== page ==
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History of sin, part 2

For those in my Sunday Bible Hour class, The Story of our Beliefs, we finished up our look at the Church's various viewpoints of sin throughout the centuries (see the presentation slides here). Sin is one of those subjects that is simple and complex all at once. Simple because we have a pretty good idea of what sin is, at least on a practical level, but complex because there are tricky questions about the origin of sin, the problem of evil, our responsibility for our sinfulness, and the extent of our ability to withstand it.

We can get by in our Christian life without delving into the details of these issues, but whenever we tackle the theological questions relating to our salvation, we need to look first at sin.

We picked up our discussion from week one with a quick look at the reformation. Martin Luther's own struggle with his personal sense of sinfulness and guilt certainly played a role in his study of the book of Romans and the realizations about God's grace that led Luther to his reformed views. Therein lies a great story of how one man's personal struggles can affect what we all believe.

Jean Calvin went on to refine and add detail to our understanding of the extent of our sinfulness. For Calvin, we are in need of grace because our sinfulness renders us are incapable of believing on our own.

What was surprising to many in our class was the discussion of Jacobus Arminius, the reformed theologian who is often viewed as Calvin's opposite; as if Calvin and Arminius were a 16th-century version of Augustine and Pelagius. That image isn't accurate however. Calvin and Arminius were not even contemporaries and neither were exactly familiar with the modern expressions of the famous five points of Calvinism. Those celebrated points, their formulation coming after both men had died, were actually a response by supporters of Calvin against the supporters of Arminius in the Reformed Church's 17th-century debate over issues of our salvation. And on the question of sin, Jean and Jacobus were not that far apart: Our sinfulness is totally debilitating.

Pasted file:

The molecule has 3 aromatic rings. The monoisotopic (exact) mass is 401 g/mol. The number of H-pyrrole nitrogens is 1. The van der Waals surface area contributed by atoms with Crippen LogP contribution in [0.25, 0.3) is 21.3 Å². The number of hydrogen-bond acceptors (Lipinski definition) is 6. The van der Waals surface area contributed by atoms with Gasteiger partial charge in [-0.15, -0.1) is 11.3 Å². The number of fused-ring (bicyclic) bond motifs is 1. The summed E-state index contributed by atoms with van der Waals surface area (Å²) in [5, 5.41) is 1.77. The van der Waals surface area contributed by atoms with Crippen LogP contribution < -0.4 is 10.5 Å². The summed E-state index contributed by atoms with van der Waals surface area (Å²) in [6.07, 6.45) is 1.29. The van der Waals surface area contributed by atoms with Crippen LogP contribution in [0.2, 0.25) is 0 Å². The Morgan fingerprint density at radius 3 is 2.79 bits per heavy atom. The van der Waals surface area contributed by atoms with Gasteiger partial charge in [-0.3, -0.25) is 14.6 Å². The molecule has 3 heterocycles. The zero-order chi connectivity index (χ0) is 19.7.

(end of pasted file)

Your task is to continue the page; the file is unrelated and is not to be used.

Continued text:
Class discussion gained intensity as we considered the views of sin detailed by John Wesley and the Weslyan movement. Wesley, by taking the Arminian view of sin and tweaking it a bit, concluded we can by grace find within us the capacity to believe.

As we discussed the issues, it became obvious the debate is trickier than imagined. Not that there is lack of clarity in the mind of God, but our understanding of these truths has limits. We are not infinite in our understanding of how God saves by Grace, how we are responsible for our unbelief, nor how we can believe in God without taking the credit for our belief. We hold firmly to our belief in God, the work of Christ on the Cross, our assurance of salvation, and our need for salvation. Our grip is lighter when it comes to the issues that go beyond our ability to comprehend.

It is at that point, however, that our faith in God needs to be the firmest. I believe in a perfect God, not in my ability to comprehend perfectly all the details about God.

Also, God is more interested that I see the horrible consequences of sin, turn from my sin, and look to Him for forgiveness (Isaiah 64). The Hebrew Bible is filled with story after story of human sinfulness and it's results. Our theological discussions, on the other hand, take us to debates concerning the order of salvation and similar questions that are not directly addressed in Scripture.

Thankfully, our class assistant Nathan (the man in charge of class practicality!) led us in a look at 1 John 1:5-10 and our need to confess sin and the comfort of knowing we are forgiven.

So let us walk in the light, as He is in the Light.


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